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Chapter 8: Develop Your Emotional Intelligence

Chapter 8: Develop Your Emotional Intelligence. Dr. M. Davis-Brantley. Emotional Intelligence. What is Emotional Intelligence? EQ vs. IQ IQ was said to be a predictor of success; on the contrary, IQ is a poor predictor of future success

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Chapter 8: Develop Your Emotional Intelligence

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  1. Chapter 8: Develop Your Emotional Intelligence Dr. M. Davis-Brantley

  2. Emotional Intelligence • What is Emotional Intelligence? • EQ vs. IQ • IQ was said to be a predictor of success; on the contrary, IQ is a poor predictor of future success • Valliant (1977) conducted research on Harvard graduates in the 1940’s and found: • Those with higher SAT scores tended to be less successful than their lower scoring counterparts with regard to career success, income, and interpersonal lives (based on marital satisfaction and quality of social life) • Other researchers found that higher IQ also did not predict employment stability • Researcher, Goleman reported that IQ only contributes about 20% to one’s success in life • The other 80% has to do with one’s emotional intelligence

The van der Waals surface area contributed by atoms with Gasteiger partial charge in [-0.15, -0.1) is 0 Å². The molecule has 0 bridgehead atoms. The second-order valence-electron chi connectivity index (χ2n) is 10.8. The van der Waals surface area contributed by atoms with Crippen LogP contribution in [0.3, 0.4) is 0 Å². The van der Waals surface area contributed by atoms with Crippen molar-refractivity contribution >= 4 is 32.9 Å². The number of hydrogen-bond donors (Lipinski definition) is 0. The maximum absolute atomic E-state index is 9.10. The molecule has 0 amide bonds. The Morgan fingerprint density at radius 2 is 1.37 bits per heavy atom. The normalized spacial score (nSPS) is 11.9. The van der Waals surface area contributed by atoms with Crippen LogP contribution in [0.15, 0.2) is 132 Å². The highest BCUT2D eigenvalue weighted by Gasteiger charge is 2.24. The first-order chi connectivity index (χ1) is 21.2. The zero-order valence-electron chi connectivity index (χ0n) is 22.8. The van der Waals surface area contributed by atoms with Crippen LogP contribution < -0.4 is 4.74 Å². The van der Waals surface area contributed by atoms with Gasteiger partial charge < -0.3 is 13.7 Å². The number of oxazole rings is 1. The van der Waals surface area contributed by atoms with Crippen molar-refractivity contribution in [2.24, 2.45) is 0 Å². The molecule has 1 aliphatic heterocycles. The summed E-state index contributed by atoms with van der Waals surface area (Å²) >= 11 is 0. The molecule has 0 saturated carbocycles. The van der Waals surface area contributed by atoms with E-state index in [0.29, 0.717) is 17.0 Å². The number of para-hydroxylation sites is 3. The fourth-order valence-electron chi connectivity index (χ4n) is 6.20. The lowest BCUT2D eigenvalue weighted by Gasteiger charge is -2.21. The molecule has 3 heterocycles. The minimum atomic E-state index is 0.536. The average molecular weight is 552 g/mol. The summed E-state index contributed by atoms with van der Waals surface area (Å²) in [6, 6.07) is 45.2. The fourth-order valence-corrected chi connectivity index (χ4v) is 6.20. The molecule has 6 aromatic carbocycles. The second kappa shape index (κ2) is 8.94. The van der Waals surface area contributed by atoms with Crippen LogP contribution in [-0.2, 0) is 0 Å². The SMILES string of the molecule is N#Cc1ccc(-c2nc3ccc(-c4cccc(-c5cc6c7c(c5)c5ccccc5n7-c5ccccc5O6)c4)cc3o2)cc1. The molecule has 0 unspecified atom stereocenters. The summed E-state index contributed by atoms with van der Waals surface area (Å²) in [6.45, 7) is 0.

3. Emotional Intelligence • Emotional Intelligence includes skills such as • Being able to motivate yourself • Persevere in the face of frustration • To delay gratification • To control your emotions • To empathize with others • Maintain a positive outlook • What’s the difference between this and IQ?

  4. Gardner’s (1983) Challenges traditional view of intelligence

  5. Gardner and EQ • Gardner divided emotional intelligence into four components: • Leadership skills • Ability to make friends and nurture relationships • The ability to resolve conflicts • Emotional Perceptiveness

  6. Goleman and Emotional Intelligence • Goleman divided EQ into five components • Self-Awareness—which is the ability to know your own emotions • Managing your emotions—the ability to master stress, control anger, overcome depression and anxiety, and remain optimistic • All of which are vital in recovering from life problems • Self-motivation—the ability to persevere, to delay gratification and wait for rewards, and stay focused on a task especially those essential in most life endeavors and long-term goals • Perceptiveness—the ability to perceive and correctly identify the emotions of others along with skill at recognizing how your behavior impact others • Handling relationships—skill in relating to others and managing their emotions • Involves listening skills, conversational skills, being able to resolve conflicts, and knowing how to be appropriately assertive